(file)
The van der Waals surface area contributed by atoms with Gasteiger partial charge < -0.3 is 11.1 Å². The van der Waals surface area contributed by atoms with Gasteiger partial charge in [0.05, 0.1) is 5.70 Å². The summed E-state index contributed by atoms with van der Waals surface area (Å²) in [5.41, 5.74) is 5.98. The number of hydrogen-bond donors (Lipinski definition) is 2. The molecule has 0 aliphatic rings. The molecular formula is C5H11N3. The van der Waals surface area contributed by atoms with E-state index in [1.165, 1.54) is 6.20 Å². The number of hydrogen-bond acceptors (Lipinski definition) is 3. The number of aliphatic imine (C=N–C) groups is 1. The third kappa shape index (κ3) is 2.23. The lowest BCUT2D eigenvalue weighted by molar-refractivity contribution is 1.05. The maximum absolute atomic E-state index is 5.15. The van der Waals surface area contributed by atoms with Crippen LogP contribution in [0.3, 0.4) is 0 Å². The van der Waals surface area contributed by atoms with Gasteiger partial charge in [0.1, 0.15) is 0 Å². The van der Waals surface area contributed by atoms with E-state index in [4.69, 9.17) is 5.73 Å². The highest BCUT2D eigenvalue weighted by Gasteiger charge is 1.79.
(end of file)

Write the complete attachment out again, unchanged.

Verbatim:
The van der Waals surface area contributed by atoms with Gasteiger partial charge < -0.3 is 11.1 Å². The van der Waals surface area contributed by atoms with Gasteiger partial charge in [0.05, 0.1) is 5.70 Å². The summed E-state index contributed by atoms with van der Waals surface area (Å²) in [5.41, 5.74) is 5.98. The number of hydrogen-bond donors (Lipinski definition) is 2. The molecule has 0 aliphatic rings. The molecular formula is C5H11N3. The van der Waals surface area contributed by atoms with E-state index in [1.165, 1.54) is 6.20 Å². The number of hydrogen-bond acceptors (Lipinski definition) is 3. The number of aliphatic imine (C=N–C) groups is 1. The third kappa shape index (κ3) is 2.23. The lowest BCUT2D eigenvalue weighted by molar-refractivity contribution is 1.05. The maximum absolute atomic E-state index is 5.15. The van der Waals surface area contributed by atoms with Crippen LogP contribution in [0.3, 0.4) is 0 Å². The van der Waals surface area contributed by atoms with Gasteiger partial charge in [0.1, 0.15) is 0 Å². The van der Waals surface area contributed by atoms with E-state index in [4.69, 9.17) is 5.73 Å². The highest BCUT2D eigenvalue weighted by Gasteiger charge is 1.79.